Terms such as Coca-colonization have been coined to refer to the dominance of American products in foreign countries, which some critics of globalization view as a threat to the cultural identity of these nations.
Conflict intensification[ edit ] Another alternative perspective argues that in reaction to the process of cultural globalization, a " Clash of Civilizations " might appear. Indeed, Samuel Huntington emphasizes the fact that while the world is becoming smaller and interconnected, the interactions between peoples of different cultures enhance the civilization consciousness that in turn invigorate differences.
Indeed, rather than reaching a global cultural community, the differences in culture sharpened by this very process of cultural globalization will be a source of conflict.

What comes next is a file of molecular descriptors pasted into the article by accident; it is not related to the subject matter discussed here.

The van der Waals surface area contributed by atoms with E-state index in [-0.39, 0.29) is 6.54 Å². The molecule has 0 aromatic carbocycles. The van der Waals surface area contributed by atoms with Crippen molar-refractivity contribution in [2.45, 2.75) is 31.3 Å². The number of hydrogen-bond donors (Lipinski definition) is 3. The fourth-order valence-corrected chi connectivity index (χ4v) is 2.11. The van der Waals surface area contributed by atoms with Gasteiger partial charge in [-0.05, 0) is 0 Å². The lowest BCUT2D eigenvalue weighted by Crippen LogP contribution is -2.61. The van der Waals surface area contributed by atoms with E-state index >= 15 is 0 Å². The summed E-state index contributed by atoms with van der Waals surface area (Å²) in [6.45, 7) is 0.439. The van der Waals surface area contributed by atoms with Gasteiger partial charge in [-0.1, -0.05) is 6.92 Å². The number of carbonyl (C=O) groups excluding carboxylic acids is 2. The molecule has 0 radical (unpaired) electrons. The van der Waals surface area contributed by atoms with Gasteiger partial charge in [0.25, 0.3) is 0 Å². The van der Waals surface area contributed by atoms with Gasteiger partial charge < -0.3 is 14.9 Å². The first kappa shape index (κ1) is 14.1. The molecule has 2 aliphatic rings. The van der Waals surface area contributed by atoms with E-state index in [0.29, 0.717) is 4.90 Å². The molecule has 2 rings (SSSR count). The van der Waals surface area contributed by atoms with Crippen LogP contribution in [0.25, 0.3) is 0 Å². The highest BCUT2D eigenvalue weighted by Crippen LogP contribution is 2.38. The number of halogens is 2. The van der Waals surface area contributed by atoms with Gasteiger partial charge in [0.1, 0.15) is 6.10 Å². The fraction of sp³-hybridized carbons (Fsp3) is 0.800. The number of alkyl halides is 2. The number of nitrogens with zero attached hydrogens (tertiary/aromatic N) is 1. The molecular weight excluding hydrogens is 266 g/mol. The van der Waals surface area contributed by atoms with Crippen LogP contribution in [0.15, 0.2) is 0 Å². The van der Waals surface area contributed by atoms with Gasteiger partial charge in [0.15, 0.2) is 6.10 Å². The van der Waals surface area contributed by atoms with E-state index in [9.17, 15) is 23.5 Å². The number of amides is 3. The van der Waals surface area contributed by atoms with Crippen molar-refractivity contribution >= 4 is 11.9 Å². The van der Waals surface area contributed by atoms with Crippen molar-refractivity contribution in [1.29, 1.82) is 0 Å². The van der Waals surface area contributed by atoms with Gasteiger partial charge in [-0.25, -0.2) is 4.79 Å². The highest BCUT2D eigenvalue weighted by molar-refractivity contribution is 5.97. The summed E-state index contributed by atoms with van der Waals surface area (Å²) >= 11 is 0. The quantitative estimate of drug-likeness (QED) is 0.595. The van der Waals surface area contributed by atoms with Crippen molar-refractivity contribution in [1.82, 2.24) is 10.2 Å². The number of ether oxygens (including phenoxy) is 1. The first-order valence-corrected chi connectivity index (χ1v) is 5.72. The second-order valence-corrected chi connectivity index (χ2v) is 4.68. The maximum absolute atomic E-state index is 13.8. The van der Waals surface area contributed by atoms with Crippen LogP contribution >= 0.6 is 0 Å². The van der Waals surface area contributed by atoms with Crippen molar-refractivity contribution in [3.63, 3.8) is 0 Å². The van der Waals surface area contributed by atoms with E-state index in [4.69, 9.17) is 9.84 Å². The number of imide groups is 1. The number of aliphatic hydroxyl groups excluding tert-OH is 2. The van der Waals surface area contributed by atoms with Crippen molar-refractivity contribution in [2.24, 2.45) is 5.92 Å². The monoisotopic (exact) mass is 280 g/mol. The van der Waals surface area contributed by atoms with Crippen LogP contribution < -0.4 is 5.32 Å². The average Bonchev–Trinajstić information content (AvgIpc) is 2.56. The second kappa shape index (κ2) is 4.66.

McWorld argues for a different "cultural division" of the world. In his book the McWorld represents a world of globalization and global connectivity and interdependencelooking to create a "commercially homogeneous global network".
This global network is divided into four imperatives; MarketResourceInformation-Technology and the Ecological imperative. On the other hand, " Jihad " represents traditionalism and maintaining one's identity. Whereas "Clash of Civilizations" portrays a world with five coalitions of nation-states, "Jihad vs.